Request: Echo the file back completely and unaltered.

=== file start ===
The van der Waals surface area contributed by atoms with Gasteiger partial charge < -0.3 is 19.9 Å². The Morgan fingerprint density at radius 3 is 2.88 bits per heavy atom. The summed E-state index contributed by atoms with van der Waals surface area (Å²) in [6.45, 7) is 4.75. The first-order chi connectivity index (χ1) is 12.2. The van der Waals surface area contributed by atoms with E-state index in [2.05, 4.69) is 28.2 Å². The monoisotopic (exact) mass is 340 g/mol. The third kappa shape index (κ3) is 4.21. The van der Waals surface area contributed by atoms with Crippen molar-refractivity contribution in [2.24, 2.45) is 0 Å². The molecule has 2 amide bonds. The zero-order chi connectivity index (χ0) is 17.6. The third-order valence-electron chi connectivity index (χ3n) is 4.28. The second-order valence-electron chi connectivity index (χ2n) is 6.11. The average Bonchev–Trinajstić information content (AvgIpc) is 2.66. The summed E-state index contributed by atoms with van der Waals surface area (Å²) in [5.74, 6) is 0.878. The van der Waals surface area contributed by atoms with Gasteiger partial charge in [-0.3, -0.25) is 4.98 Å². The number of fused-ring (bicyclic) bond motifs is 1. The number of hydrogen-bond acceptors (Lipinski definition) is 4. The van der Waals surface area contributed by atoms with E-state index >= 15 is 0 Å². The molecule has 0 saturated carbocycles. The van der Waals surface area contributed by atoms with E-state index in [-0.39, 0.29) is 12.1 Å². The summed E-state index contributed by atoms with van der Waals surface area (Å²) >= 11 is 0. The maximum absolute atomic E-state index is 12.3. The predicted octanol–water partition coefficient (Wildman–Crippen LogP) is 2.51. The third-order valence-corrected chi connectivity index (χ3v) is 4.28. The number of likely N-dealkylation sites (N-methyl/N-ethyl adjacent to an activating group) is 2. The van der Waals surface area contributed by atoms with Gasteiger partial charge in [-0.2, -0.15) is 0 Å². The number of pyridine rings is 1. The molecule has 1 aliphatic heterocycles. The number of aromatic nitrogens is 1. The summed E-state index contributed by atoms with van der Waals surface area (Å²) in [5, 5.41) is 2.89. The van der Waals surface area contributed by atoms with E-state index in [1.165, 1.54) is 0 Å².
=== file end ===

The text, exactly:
The van der Waals surface area contributed by atoms with Gasteiger partial charge < -0.3 is 19.9 Å². The Morgan fingerprint density at radius 3 is 2.88 bits per heavy atom. The summed E-state index contributed by atoms with van der Waals surface area (Å²) in [6.45, 7) is 4.75. The first-order chi connectivity index (χ1) is 12.2. The van der Waals surface area contributed by atoms with E-state index in [2.05, 4.69) is 28.2 Å². The monoisotopic (exact) mass is 340 g/mol. The third kappa shape index (κ3) is 4.21. The van der Waals surface area contributed by atoms with Crippen molar-refractivity contribution in [2.24, 2.45) is 0 Å². The molecule has 2 amide bonds. The zero-order chi connectivity index (χ0) is 17.6. The third-order valence-electron chi connectivity index (χ3n) is 4.28. The second-order valence-electron chi connectivity index (χ2n) is 6.11. The average Bonchev–Trinajstić information content (AvgIpc) is 2.66. The summed E-state index contributed by atoms with van der Waals surface area (Å²) in [5.74, 6) is 0.878. The van der Waals surface area contributed by atoms with Gasteiger partial charge in [-0.3, -0.25) is 4.98 Å². The number of fused-ring (bicyclic) bond motifs is 1. The number of hydrogen-bond acceptors (Lipinski definition) is 4. The van der Waals surface area contributed by atoms with E-state index >= 15 is 0 Å². The molecule has 0 saturated carbocycles. The van der Waals surface area contributed by atoms with E-state index in [-0.39, 0.29) is 12.1 Å². The summed E-state index contributed by atoms with van der Waals surface area (Å²) >= 11 is 0. The maximum absolute atomic E-state index is 12.3. The predicted octanol–water partition coefficient (Wildman–Crippen LogP) is 2.51. The third-order valence-corrected chi connectivity index (χ3v) is 4.28. The number of likely N-dealkylation sites (N-methyl/N-ethyl adjacent to an activating group) is 2. The van der Waals surface area contributed by atoms with Gasteiger partial charge in [-0.2, -0.15) is 0 Å². The number of pyridine rings is 1. The molecule has 1 aliphatic heterocycles. The number of aromatic nitrogens is 1. The summed E-state index contributed by atoms with van der Waals surface area (Å²) in [5, 5.41) is 2.89. The van der Waals surface area contributed by atoms with E-state index in [1.165, 1.54) is 0 Å².